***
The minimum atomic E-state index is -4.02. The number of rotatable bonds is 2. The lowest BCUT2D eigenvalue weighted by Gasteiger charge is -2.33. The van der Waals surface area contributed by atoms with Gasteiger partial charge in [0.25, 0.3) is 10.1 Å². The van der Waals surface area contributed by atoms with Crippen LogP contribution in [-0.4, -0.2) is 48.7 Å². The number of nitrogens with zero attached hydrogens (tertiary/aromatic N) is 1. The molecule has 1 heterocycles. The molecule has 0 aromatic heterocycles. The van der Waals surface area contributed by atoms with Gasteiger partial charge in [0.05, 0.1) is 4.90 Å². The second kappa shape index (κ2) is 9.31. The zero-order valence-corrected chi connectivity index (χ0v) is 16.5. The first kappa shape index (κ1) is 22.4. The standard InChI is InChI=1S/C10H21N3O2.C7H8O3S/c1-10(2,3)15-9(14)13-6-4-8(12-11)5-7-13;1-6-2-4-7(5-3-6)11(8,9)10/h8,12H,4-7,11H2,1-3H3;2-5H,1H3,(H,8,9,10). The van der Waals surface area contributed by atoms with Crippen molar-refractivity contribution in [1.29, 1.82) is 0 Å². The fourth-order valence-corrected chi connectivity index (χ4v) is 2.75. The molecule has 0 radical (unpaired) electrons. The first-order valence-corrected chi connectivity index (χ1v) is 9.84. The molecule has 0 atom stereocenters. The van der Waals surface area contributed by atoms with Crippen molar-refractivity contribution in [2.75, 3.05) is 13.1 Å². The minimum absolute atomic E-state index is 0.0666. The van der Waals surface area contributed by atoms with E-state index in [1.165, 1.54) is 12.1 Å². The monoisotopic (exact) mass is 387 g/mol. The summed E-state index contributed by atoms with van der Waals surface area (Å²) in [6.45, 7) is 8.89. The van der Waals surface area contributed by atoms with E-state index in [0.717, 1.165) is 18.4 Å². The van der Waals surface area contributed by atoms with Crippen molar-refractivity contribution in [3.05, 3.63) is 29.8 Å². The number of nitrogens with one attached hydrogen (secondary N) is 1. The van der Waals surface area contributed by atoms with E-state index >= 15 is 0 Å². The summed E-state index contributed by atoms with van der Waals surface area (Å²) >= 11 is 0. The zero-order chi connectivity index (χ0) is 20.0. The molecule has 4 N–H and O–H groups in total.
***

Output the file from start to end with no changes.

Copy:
The minimum atomic E-state index is -4.02. The number of rotatable bonds is 2. The lowest BCUT2D eigenvalue weighted by Gasteiger charge is -2.33. The van der Waals surface area contributed by atoms with Gasteiger partial charge in [0.25, 0.3) is 10.1 Å². The van der Waals surface area contributed by atoms with Crippen LogP contribution in [-0.4, -0.2) is 48.7 Å². The number of nitrogens with zero attached hydrogens (tertiary/aromatic N) is 1. The molecule has 1 heterocycles. The molecule has 0 aromatic heterocycles. The van der Waals surface area contributed by atoms with Gasteiger partial charge in [0.05, 0.1) is 4.90 Å². The second kappa shape index (κ2) is 9.31. The zero-order valence-corrected chi connectivity index (χ0v) is 16.5. The first kappa shape index (κ1) is 22.4. The standard InChI is InChI=1S/C10H21N3O2.C7H8O3S/c1-10(2,3)15-9(14)13-6-4-8(12-11)5-7-13;1-6-2-4-7(5-3-6)11(8,9)10/h8,12H,4-7,11H2,1-3H3;2-5H,1H3,(H,8,9,10). The van der Waals surface area contributed by atoms with Crippen molar-refractivity contribution in [1.29, 1.82) is 0 Å². The fourth-order valence-corrected chi connectivity index (χ4v) is 2.75. The molecule has 0 radical (unpaired) electrons. The first-order valence-corrected chi connectivity index (χ1v) is 9.84. The molecule has 0 atom stereocenters. The van der Waals surface area contributed by atoms with Crippen molar-refractivity contribution in [2.75, 3.05) is 13.1 Å². The minimum absolute atomic E-state index is 0.0666. The van der Waals surface area contributed by atoms with E-state index in [1.165, 1.54) is 12.1 Å². The monoisotopic (exact) mass is 387 g/mol. The summed E-state index contributed by atoms with van der Waals surface area (Å²) in [6.45, 7) is 8.89. The van der Waals surface area contributed by atoms with E-state index in [0.717, 1.165) is 18.4 Å². The van der Waals surface area contributed by atoms with Crippen molar-refractivity contribution in [3.05, 3.63) is 29.8 Å². The number of nitrogens with one attached hydrogen (secondary N) is 1. The van der Waals surface area contributed by atoms with E-state index >= 15 is 0 Å². The summed E-state index contributed by atoms with van der Waals surface area (Å²) >= 11 is 0. The zero-order chi connectivity index (χ0) is 20.0. The molecule has 4 N–H and O–H groups in total.